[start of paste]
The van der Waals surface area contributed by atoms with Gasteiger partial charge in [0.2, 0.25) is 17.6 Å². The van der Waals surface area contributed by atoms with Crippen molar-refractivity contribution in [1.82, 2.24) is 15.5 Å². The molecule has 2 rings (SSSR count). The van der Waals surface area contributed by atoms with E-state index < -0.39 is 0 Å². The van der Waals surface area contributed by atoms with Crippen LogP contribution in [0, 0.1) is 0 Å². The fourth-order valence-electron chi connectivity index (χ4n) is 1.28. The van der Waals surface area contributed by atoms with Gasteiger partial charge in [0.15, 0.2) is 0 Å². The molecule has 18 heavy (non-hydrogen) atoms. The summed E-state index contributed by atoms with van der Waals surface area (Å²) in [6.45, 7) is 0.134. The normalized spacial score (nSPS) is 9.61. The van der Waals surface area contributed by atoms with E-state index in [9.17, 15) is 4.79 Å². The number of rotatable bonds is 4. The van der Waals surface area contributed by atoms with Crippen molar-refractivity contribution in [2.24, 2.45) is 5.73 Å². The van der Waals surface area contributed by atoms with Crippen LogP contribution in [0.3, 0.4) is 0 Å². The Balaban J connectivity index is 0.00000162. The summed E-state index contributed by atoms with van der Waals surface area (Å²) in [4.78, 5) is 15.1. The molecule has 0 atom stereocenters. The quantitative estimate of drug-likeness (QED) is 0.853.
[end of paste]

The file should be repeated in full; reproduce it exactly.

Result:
The van der Waals surface area contributed by atoms with Gasteiger partial charge in [0.2, 0.25) is 17.6 Å². The van der Waals surface area contributed by atoms with Crippen molar-refractivity contribution in [1.82, 2.24) is 15.5 Å². The molecule has 2 rings (SSSR count). The van der Waals surface area contributed by atoms with E-state index < -0.39 is 0 Å². The van der Waals surface area contributed by atoms with Crippen LogP contribution in [0, 0.1) is 0 Å². The fourth-order valence-electron chi connectivity index (χ4n) is 1.28. The van der Waals surface area contributed by atoms with Gasteiger partial charge in [0.15, 0.2) is 0 Å². The molecule has 18 heavy (non-hydrogen) atoms. The summed E-state index contributed by atoms with van der Waals surface area (Å²) in [6.45, 7) is 0.134. The normalized spacial score (nSPS) is 9.61. The van der Waals surface area contributed by atoms with E-state index in [9.17, 15) is 4.79 Å². The number of rotatable bonds is 4. The van der Waals surface area contributed by atoms with Crippen molar-refractivity contribution in [2.24, 2.45) is 5.73 Å². The van der Waals surface area contributed by atoms with Crippen LogP contribution in [0.3, 0.4) is 0 Å². The Balaban J connectivity index is 0.00000162. The summed E-state index contributed by atoms with van der Waals surface area (Å²) in [4.78, 5) is 15.1. The molecule has 0 atom stereocenters. The quantitative estimate of drug-likeness (QED) is 0.853.